Reconciliation is… what exactly?
I gave an introductory seminar recently about reconciliation and this somewhat rhetorical question hung out there like a piñata. Reconciliation is…something broken being returned to wholeness; forgiveness between two people; credit to a debit and vice versa; South Africa; marriage problems; two groups of people making up. At one point, I felt like I had asked, think of a number between 1 and infinity. Good, that’s reconciliation!
The scalability of a word like reconciliation is part of the problem. It’s why even when we read it in scripture, the Greek word itself comes from two component words, kata + allos, which means “toward” or “for the purpose of” + “other” or “difference”. Together these components make up the “reconciliation.” And it is used in the interpersonal sense as well as the cosmic sense in the Greek. I appreciate it when Emmanuel Katongole and Chris Rice begin their book, “Reconciling All Things” with that tension and vagueness upfront:
We know the world is broken, and we know we’re too broken to fix it ourselves. We teach our children a realist’s rhyme: “Humpty Dumpty sat on a wall / Humpty Dumpty had a great fall / And all the kings horse and all the kinsmen / Couldn’t put Humpty Dumpty back together again.” But Humpty-Dumpty realism begs the question, can anyone fix us? What air who is out there beyond our landscapes of brokenness?
In the modern world we try to bracket this question even as we seek reconciliation. We are aware that differences in religion can create conflict. So we try to find common ground without reference to anything beyond the common human experience. This makes reconciliation a very popular yet hopelessly gauge (and therefore increasingly unhelpful) concept. It also forces some (especially those who have suffered great injustice) to insist that reconciliation is not the right goal in human conflict. “When were we ever unified?” they ask.
Without reference to an explicit beyond, we are left with versions of reconciliation that offer little concrete hope that fundamental change is possible. We want to be clear: when we talk about the “beyond,” we mean the God who is revealed in Christian Scripture as Creator and Redeemer of the cosmos, the God of Israel who raised the crucified Jesus from the dead. A Christian vision of reconciliation needs a theological foundation. More than that, however, the term beyond reminds use hat reconciliation is a journey beyond our own vision, beyond human actors and our strategies and programs. God’s desire and vision is beyond our desire and vision. Reconciliation is not merely the sum total of our work; it’s also the peculiar gift we learn to receive as we live into the story of God’s people. This explicit reference to God’s story is missing in the prevailing versions of reconciliation today.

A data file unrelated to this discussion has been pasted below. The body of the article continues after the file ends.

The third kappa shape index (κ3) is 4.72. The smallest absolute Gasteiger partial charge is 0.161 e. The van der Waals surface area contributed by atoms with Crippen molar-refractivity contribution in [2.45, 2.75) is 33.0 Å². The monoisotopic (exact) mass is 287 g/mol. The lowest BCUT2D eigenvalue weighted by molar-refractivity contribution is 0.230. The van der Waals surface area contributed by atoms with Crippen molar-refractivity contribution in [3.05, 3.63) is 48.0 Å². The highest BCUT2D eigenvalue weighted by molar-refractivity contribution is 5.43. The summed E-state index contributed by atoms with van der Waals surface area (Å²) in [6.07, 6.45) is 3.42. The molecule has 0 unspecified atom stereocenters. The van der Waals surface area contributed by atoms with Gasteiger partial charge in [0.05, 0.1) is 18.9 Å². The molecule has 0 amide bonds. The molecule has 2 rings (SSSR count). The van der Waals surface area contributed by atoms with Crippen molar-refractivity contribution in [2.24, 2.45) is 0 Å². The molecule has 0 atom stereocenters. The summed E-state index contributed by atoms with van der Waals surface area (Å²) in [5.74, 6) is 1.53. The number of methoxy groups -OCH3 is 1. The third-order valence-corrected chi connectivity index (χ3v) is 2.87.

I didn’t mention this before when I looked up the Greek word for reconciliation, but the lexicon makes note that according to Paul, reconciliation is brought about by God alone, which is why in Rom. 5:11, we receive it. It is given to us, Paul reiterates in 2 Cor. 5:18, this ministry of reconciliation, given to us.
In a sense there is this reflexive property of reconciliation that is in symmetry with so many other biblical concepts: blessing – Abraham was blessed in order to be a blessing to all nations; incarnation – the Word became flesh and walked among us, even as Jesus himself began to preach the Word!; Forgiveness – we forgive as we have been forgiven. That which is done for us becomes our work to do. The noun becomes a verb.
Reconciliation is given to be a gift, to be received so that we might know how to share it. These properties are part and parcel of the gospel as a whole then it seems — which is why we know something is wrong when someone says they believe the gospel but cannot be reconciled in the simplest of relationships. That doesn’t show a transformation process of being the object of the gospel to being a subject to it. Question then: if many of our churches are just now getting to understand this justice and compassion-oriented side of reconciliation, is it possible we did not fully understand the gift of reconciliation through Christ?